The album starts off with a track called “Gangsta,” obviously, which serves to introduce both the confrontational delivery and the dark, abrasive production of the rest of the album. “Los Awesome” keeps the momentum propelled firmly in the direction of your face, amping up the aggression to intentionally ridiculous levels. Although less so here than on tracks like “Hell of a Night” or “What They Want” (which features the incomparable 2 Chainz, no less), “Los Awesome” shows where Q may begin to fall apart – at times, he pushes things past the point of excitingly aggro to downright annoying, especially given the production, which sounds like it decided that all the bells and whistles of Lil Wayne’s early releases were worth giving a brief run-through in the span of 4 minutes. “The Purge” boasts a feature from Tyler The Creator, the king of over-the-top theatrics, and benefits greatly from his learned sense of restraint, which is what tends to make his provocations so successful. Essentially, though it’s less upbeat than the other more teeth-grinding tracks, it feels as though this is what tracks like “Los Awesome” were really going for.

That’s not to say that Q doesn’t know how to pull back at times; just maybe not all in the span of one track. Single “Collard Greens,” which served as the introduction to Q’s music for many, is by far a more accessible approach to what is essentially his bread-and-butter, namely the kind of overtly sexual intensity likely to illicit nervous laughter in newcomers. “Prescription/Oxymoron,” a 7-minute epic about addiction and insecurity, is the centerpiece of the whole album and outlines exactly who Q is as an artist. It gives the rest of the album, from the hardcore grandstanding on “Gangsta” to the mellowed-out “Studio,” a purpose, delivered by someone who feels like he’s got no choice but to be as cartoonish as he is in order to rise up out of obscurity and denigration.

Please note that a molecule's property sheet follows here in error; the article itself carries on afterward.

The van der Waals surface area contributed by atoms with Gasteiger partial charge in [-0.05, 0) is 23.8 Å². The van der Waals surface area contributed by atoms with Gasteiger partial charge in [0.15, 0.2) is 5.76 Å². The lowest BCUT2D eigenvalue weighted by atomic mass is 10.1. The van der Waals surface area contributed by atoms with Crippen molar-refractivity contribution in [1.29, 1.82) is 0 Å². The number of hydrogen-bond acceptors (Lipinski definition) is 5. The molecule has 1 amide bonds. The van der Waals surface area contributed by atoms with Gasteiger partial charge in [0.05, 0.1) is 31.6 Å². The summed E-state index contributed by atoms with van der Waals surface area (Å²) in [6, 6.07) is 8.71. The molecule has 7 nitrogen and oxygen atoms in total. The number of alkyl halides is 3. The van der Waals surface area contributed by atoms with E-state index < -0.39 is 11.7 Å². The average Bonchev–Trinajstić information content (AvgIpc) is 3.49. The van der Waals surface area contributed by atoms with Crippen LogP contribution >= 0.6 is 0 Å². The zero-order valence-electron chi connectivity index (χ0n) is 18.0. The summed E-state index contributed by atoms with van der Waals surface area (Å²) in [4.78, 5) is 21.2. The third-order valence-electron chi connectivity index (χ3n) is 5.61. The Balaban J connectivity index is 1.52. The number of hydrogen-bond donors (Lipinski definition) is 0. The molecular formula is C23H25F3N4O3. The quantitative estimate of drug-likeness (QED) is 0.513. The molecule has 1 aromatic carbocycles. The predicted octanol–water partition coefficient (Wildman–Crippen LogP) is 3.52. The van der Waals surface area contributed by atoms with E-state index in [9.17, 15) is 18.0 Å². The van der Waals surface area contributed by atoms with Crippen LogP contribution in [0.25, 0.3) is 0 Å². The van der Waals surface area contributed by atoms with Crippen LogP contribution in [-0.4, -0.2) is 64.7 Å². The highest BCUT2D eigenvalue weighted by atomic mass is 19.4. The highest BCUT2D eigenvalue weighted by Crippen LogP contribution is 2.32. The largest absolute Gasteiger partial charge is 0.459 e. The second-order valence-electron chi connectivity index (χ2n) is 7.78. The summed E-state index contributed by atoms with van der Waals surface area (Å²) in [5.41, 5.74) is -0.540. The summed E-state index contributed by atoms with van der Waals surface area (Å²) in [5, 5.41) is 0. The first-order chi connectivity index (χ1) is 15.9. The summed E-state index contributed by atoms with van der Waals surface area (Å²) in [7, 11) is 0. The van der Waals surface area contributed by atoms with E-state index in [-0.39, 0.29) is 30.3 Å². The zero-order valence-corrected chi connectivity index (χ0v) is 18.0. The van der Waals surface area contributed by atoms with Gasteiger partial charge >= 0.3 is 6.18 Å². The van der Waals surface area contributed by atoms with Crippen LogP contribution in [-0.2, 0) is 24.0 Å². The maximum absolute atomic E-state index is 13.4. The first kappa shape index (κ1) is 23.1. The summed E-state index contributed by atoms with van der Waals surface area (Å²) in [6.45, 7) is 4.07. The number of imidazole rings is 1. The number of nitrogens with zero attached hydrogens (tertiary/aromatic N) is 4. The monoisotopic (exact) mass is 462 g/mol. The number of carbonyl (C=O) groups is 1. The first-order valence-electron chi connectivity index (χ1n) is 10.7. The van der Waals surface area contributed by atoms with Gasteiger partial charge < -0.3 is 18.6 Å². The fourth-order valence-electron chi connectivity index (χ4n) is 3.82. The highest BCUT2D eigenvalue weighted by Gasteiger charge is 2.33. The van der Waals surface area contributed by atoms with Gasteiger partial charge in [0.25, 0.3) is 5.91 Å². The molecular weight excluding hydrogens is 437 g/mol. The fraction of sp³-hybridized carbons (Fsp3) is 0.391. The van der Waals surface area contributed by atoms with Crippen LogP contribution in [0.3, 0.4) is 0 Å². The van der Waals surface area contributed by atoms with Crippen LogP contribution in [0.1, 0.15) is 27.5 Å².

‘Man of the Year’ closes the album, and has all the accessibility of “Collard Greens” without ditching the edge introduced through the course of the rest of the album. Q still sounds agitated, but exercises an impressive amount of restraint, perhaps out of a feeling of wanting more but falling short as much as it is being confident with his accomplishment here. Both sentiments are appropriate. ‘Oxymoron’ is a worthy effort in the Black Hippy canon, and although one has doubts that Schoolboy Q can overcome his cockiness enough to eventually grow out of his boyish shortcomings on future releases, this album establishes an impressive beginning to the artist’s legacy.

Recommended Tracks: Collard Greens, Prescription/Oxymoron, The Purge, Man of the Year

GRADE: 8.2/10

Review – Modern Baseball: You’re Gonna Miss It All